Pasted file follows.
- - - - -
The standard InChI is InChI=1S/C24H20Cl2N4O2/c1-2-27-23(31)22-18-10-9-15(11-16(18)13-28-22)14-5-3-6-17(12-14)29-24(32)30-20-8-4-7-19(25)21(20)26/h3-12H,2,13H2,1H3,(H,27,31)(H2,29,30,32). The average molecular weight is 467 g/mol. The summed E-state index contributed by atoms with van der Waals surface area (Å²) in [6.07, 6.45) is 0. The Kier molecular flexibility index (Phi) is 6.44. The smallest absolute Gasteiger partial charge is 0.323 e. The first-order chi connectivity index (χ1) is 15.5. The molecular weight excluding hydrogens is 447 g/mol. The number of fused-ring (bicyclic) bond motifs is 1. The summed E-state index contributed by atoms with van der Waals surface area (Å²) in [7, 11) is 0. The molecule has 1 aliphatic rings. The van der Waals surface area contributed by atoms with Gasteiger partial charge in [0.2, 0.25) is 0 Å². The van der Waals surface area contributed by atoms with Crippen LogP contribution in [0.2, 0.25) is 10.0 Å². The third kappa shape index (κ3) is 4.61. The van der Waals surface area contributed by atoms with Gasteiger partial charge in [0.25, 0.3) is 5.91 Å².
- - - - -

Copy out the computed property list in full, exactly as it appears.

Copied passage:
The standard InChI is InChI=1S/C24H20Cl2N4O2/c1-2-27-23(31)22-18-10-9-15(11-16(18)13-28-22)14-5-3-6-17(12-14)29-24(32)30-20-8-4-7-19(25)21(20)26/h3-12H,2,13H2,1H3,(H,27,31)(H2,29,30,32). The average molecular weight is 467 g/mol. The summed E-state index contributed by atoms with van der Waals surface area (Å²) in [6.07, 6.45) is 0. The Kier molecular flexibility index (Phi) is 6.44. The smallest absolute Gasteiger partial charge is 0.323 e. The first-order chi connectivity index (χ1) is 15.5. The molecular weight excluding hydrogens is 447 g/mol. The number of fused-ring (bicyclic) bond motifs is 1. The summed E-state index contributed by atoms with van der Waals surface area (Å²) in [7, 11) is 0. The molecule has 1 aliphatic rings. The van der Waals surface area contributed by atoms with Gasteiger partial charge in [0.2, 0.25) is 0 Å². The van der Waals surface area contributed by atoms with Crippen LogP contribution in [0.2, 0.25) is 10.0 Å². The third kappa shape index (κ3) is 4.61. The van der Waals surface area contributed by atoms with Gasteiger partial charge in [0.25, 0.3) is 5.91 Å².